Los Angeles County women who have been diagnosed with breast cancer often immediately start thinking about their treatment options, and many times that include a surgical procedure. For some women, opting to have the lump removed is the best choice. However other San Dimas women feel that a double mastectomy is the safest option for them. However, according to a recent study released in the JAMA Surgery journal, a double mastectomy is not necessary in most situations. This may be welcome news to women, who find it daunting to make such as a difficult decision during an already-trying time.
What Facts Do Women Need to Know About The Study Results?
The study was performed at the University of Michigan Comprehensive Cancer Center. The researchers who performed this study collected data from 1,447 women in Detroit and Los Angeles who had been recently diagnosed with breast cancer in one breast, but who had not been diagnosed with cancer in the other breast. The results found that 8 percent of women in the group opted for a double mastectomy procedure whereas 18 percent seriously considered having it performed.
Results of the study showed that of the women who opted to have a double mastectomy performed, nearly 70 percent did not necessarily need to have this operation. This means that 70 percent of the women who opted to have the double mastectomy performed did not have risk factors for cancer recurrence in the other breast. Risk factors that may require a double mastectomy include family history of breast and ovarian cancer, as well as testing positive for the BRCA1 or BRCA2 gene. Women who do not have one or both of these risk factors generally do not have to have a double mastectomy performed.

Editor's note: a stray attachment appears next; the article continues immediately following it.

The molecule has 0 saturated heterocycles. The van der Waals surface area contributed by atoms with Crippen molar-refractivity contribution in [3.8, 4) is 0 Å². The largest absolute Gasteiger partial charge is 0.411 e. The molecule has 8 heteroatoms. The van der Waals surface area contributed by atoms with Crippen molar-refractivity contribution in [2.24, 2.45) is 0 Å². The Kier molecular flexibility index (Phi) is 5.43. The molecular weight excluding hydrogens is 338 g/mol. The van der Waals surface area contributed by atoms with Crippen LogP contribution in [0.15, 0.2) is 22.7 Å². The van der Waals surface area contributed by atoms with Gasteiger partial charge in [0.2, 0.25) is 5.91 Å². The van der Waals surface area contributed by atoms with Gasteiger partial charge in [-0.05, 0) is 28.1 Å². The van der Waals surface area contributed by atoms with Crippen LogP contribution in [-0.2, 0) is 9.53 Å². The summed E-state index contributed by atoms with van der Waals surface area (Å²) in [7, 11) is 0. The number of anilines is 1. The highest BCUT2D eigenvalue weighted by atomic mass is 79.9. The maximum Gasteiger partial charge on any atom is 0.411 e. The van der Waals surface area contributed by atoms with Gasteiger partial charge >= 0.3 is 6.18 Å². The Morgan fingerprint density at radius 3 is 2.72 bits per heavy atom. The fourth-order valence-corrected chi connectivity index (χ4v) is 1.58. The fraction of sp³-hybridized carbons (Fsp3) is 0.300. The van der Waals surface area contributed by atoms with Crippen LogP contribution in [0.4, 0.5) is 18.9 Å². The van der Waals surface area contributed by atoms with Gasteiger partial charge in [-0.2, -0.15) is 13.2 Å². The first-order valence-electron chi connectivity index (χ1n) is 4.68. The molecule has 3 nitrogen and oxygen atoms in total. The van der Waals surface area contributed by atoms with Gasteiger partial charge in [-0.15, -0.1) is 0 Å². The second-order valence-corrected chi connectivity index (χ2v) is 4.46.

Women should note that while more women are choosing the double mastectomy than in years past, it’s still not the most popular or common treatment option for breast cancer. It is important to understand that the double mastectomy is a more complicated surgical procedure, and can have more risks associated with it than a single breast removal or lumpectomy operation. Many women subsequently opt for reconstructive surgery, which also can increase complications and result in a lengthy recovery process.
It is understandable that women who have recently been diagnosed with breast cancer are scared, stressed and confused about their treatment options. If you feel that you have the signs and symptoms of breast cancer, and you want to know more about your own personal diagnosis, then the time is now to connect with an expert general surgeon. Your surgeon can help you understand your options as well as explain to you your personal risk factors. This caring, gentle, open and honest conversation will help you to make the best decision about your own treatment. Perhaps the double mastectomy is the choice for you, but maybe the results of this study will help you realize that you don’t necessarily need this procedure performed in order to beat cancer and live a fulfilling life.